“Opinionated, educated liberals often have no idea what happens in state legislatures, local government boards, or political party committees. Grassroots Tea Partiers, by contrast, know the rules and procedures for passing bills and advancing regulations in detail—for local, state, and national government. But at the same time, they hold wildly inaccurate views of what is in, or not in, public policies or legislative proposals. They know process, but flub content—the exact opposite of the academic liberals.” Skocpol, Theda; Vanessa Williamson (2011-12-02). The Tea Party and the Remaking of Republican Conservatism (p. 198). Oxford University Press. Kindle Edition.
This commitment to procedure combined with an ideologically motivated ignorance of substantive issues (e.g. climate change, evolution, basic macroeconomics) seems to be true not only of the so-called “grass roots” Tea Partiers but also of the educated elites of the American Right. A current example is the latest court challenge to the Affordable Care Act based on the wording of one clause regarding health-care subsidies. The legal minds for the Right have made a case grounded entirely on procedure not substance, since it is idiotic to think that the Democrats (who passed this law) intended to exclude the federal health exchange. This commitment to procedure and process is something that we see in a variety of moves by the Right: for example, in the creative, constantly morphing proposals to restrict abortion, in Boehner’s move to sue the President, in the endless votes to repeal Obamacare in the House, etc.
The Republicans have become the party of procedurality.
A series of short pieces on the Opinion Page of the Times today address the question: Does Poetry Matter? Not surprisingly, the writers, all of them published poets, think that it does. Their defenses of poetry generally take one of two lines. The first is the poetry performs some vital function for our culture and for us individually. David Biepiel explains that “poetry has ritualized human life. It has dramatized and informed us with metaphors and figures of feeling and thought, mysteries and politics, birth and death, and all the occasions we experience between womb and tomb.” William Logan writes: ” People can live without poetry, just as they can live without bread, or water, or air — at least for a time.” The other defense is the poetry can speak to ordinary people. It is not a dying art of the elite. Patrick Rosal writes: “If I say last week I saw 90 high school students, who were mostly strangers to one another, howl and weep and laugh and stomp their feet to — yes — poetry… If I told you, there are children, young adults, and grownups who love poetry like this, would you believe me? No, probably not.” But why would we not believe him? There are perhaps hundreds of thousands of Americans who could and do enjoy some forms of poetry, particularly slam and other forms of popular poetic performance. If we include hip-hop. the number rises to tens of millions.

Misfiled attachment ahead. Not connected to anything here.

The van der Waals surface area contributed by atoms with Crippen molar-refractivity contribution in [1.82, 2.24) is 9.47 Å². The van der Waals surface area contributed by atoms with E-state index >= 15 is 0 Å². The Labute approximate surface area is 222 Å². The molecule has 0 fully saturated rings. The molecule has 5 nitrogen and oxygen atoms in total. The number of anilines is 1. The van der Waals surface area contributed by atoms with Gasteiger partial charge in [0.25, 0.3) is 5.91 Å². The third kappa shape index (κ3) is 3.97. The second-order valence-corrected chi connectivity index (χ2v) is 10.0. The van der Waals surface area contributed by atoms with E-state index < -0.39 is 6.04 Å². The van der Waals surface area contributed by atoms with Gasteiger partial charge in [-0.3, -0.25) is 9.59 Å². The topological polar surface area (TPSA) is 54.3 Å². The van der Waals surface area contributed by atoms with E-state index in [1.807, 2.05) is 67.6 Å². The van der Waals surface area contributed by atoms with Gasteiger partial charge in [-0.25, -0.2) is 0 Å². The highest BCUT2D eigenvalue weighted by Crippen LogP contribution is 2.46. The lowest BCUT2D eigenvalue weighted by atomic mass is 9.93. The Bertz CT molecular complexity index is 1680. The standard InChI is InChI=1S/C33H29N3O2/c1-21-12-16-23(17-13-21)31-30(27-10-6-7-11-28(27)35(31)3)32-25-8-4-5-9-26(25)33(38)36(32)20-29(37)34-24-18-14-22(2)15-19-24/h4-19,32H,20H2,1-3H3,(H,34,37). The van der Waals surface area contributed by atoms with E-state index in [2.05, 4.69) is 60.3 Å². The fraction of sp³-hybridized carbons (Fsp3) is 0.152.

Poetry matters to… those to whom it matters. That is, in the plenitude of our media culture, there is a community that reads or listens to poetry. Indeed, there are a number of overlapping communities who enjoy various forms of what we call poetry today. This is probably not enough for the seven poets writing in the Times, however. Implicitly or explicitly, they want to assign to poetry a universal importance: a role in our culture as a whole. For they still operate under the 19th and 20th century assumption that art, in this case poetry, must be central, even salvational, to us individually and collectively. But there simply is no universally agreed center to our contemporary media culture; there are only overlapping communities of interest. There are people for whom poetry matters, and those for whom it does not. The same can be said about prose fiction, painting, rock music, videogames, association football, and thousands of other cultural practices that were formerly labelled elite or popular. Each of these is central to one community, and for members of that community it may indeed organize and subordinate all the other cultural practices.
In our media culture today, there are centers, but no center.
To defend the printed book, the literary community seems increasingly willing to isolate itself. Its emphasis on the salvational power of close reading and coherent argumentation cannot help but suggest a distinction between serious and superficial (and that most digital writing is superficial). And for all the ways in which the literary community and the humanities have opened up to new kinds of writing and new groups of authors, the dichotomy between elite and popular remains, rising easily to the surface in judgements about which authors are worthy of careful reading and which are not. In this, the literary world is like the contemporary art world. Although we live in a culture in which anyone can make art with almost any materials and almost any educational background, the art world insists that there remains an inside and outside: that certain works are serious art and the rest are not (see Van Laar and Diepeveen, Artworld Prestige: Arguing Culture Value, 2013).